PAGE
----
Tuesday, October 18, 2005

Pol. Ideology 1: Minimal Government Manifesto

(This is the Manifesto we issued when we formed MG in March 2004:)

The Minimal Government Manifesto

Minimal Government = Minimal Bureaucracy = Minimal Taxes.

Smaller government appropriation from our hard-earned income = Greater individual freedom where to spend or save their hard-earned money.

Smaller government restrictions in movement of goods, services and people = Greater individual freedom where they will work, invest, trade, travel, rest and retire.
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In the beginning of human civilization, at primitive hunting societies, men learned to trade with each other. The animal hunters traded their excess animal catch with fish hunters for the latter's excess fish catch. Or traded with craftsmen for the latter's carpentry, musical instruments and other artistic services. Or traded with early farmers who practiced the early technologies of agriculture. Thus, men invented the MARKET for the exchange of goods and services, and it went well. There was no government then made up by full-time administrators and enforcers of mutually-agreed rules.

Later as population and economic activities expanded, market failures arose - monopolies, oligopolies, externalities associated with production like pollution, dealing with criminals and other deviants that disrupt social order and threaten property rights, dealing with external aggressors, etc. So men invented GOVERNMENT. And government invented TAXES and various fees. Initially it went well.

Later, governments introduced government failures and inefficiencies - bureaucratic red tapes, corruption, excessive tax rates, excessive trade barriers, state-sponsored monopolies, etc. So men invented non-profit organizations, more commonly referred to as non-government organizations (NGOs) and civil society organizations (CSOs). Initially it went well in attempting to reform government and state failures.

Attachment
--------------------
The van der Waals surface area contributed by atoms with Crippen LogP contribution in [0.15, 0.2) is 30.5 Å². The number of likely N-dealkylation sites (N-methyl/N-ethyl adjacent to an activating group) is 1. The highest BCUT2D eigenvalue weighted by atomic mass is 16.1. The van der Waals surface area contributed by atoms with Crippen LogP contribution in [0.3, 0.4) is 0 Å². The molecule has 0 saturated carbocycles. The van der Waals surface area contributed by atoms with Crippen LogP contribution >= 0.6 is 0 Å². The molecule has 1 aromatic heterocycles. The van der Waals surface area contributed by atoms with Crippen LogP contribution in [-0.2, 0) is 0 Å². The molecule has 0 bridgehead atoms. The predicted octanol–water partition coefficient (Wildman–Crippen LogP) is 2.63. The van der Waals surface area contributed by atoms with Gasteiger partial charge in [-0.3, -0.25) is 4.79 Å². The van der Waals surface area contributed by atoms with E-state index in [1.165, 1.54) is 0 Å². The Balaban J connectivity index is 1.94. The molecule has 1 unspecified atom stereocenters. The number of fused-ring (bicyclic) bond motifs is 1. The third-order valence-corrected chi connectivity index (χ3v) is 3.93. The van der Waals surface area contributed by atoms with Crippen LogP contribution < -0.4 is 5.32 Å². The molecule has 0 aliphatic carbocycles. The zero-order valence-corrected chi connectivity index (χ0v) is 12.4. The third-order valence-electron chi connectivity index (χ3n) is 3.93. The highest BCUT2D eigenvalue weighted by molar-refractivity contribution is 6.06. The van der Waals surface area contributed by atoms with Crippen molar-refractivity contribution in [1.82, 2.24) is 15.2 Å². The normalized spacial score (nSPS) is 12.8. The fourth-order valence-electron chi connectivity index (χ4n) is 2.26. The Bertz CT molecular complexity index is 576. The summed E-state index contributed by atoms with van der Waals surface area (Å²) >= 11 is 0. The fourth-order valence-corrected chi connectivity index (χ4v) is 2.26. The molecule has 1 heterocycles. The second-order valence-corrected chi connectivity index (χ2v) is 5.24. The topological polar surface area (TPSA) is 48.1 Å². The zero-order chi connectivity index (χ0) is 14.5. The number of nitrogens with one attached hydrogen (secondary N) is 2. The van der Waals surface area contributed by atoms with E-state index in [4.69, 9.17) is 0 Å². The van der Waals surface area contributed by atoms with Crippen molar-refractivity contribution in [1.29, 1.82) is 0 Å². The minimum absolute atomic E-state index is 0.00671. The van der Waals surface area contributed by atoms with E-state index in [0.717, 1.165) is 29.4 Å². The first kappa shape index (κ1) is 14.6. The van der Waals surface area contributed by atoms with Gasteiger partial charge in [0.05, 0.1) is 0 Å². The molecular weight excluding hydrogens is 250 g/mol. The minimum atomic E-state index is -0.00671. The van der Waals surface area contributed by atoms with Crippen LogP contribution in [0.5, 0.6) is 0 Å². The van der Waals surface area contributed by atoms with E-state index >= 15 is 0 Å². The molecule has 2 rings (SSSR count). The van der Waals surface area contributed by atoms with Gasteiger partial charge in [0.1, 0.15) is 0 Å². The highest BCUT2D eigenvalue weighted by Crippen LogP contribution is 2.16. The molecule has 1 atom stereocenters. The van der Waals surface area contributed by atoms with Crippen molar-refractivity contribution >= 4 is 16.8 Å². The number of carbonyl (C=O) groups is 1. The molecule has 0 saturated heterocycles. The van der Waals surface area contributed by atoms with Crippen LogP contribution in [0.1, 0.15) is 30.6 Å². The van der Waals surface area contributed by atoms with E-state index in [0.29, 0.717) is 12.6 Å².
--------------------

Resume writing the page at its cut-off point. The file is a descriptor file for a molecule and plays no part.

Later, it became evident that "reforming government" has become an oxymoron. Bureaucracies, once created, seldom decline, let alone die. In fact, governments later invented habitual BUDGET DEFICIT Many politicians run for government positions not to reform government but to maintain, if not worsen, those state failures.

Some groups went extreme and invented communist parties and socialist parties, to make an already super-imposing state become a "Big Brother" interventionist socialist state, supposedly to "centrally plan" the basic needs of its people. Later, many socialist states could not even plan and produce how many tons of bread and rice, how many million liters of gasoline, how many pairs of jeans and shoes, will be needed by their people. Scarcity led to political instability which later led to collapse of many socialist governments, from the Soviet Union to Eastern Europe. The remaining socialist states (China, Vietnam, Cambodia, etc.) survive because they have allowed the market system to exist in the economic sphere while maintaining political monopoly.